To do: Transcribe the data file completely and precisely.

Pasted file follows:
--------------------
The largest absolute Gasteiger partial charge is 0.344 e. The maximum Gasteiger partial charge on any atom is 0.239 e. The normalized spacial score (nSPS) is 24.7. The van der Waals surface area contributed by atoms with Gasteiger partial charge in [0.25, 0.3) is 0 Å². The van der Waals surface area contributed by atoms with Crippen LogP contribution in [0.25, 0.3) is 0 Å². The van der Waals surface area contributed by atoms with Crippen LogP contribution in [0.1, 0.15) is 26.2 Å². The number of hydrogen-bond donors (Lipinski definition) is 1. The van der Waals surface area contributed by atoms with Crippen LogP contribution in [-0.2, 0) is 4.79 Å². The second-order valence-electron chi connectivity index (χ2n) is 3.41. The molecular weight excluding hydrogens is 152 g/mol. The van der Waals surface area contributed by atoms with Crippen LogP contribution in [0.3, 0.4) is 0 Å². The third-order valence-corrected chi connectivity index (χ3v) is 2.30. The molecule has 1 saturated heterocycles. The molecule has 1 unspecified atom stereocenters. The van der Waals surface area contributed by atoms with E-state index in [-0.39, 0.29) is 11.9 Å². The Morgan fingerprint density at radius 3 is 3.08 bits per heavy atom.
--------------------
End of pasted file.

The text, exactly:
The largest absolute Gasteiger partial charge is 0.344 e. The maximum Gasteiger partial charge on any atom is 0.239 e. The normalized spacial score (nSPS) is 24.7. The van der Waals surface area contributed by atoms with Gasteiger partial charge in [0.25, 0.3) is 0 Å². The van der Waals surface area contributed by atoms with Crippen LogP contribution in [0.25, 0.3) is 0 Å². The van der Waals surface area contributed by atoms with Crippen LogP contribution in [0.1, 0.15) is 26.2 Å². The number of hydrogen-bond donors (Lipinski definition) is 1. The van der Waals surface area contributed by atoms with Crippen LogP contribution in [-0.2, 0) is 4.79 Å². The second-order valence-electron chi connectivity index (χ2n) is 3.41. The molecular weight excluding hydrogens is 152 g/mol. The van der Waals surface area contributed by atoms with Crippen LogP contribution in [0.3, 0.4) is 0 Å². The third-order valence-corrected chi connectivity index (χ3v) is 2.30. The molecule has 1 saturated heterocycles. The molecule has 1 unspecified atom stereocenters. The van der Waals surface area contributed by atoms with E-state index in [-0.39, 0.29) is 11.9 Å². The Morgan fingerprint density at radius 3 is 3.08 bits per heavy atom.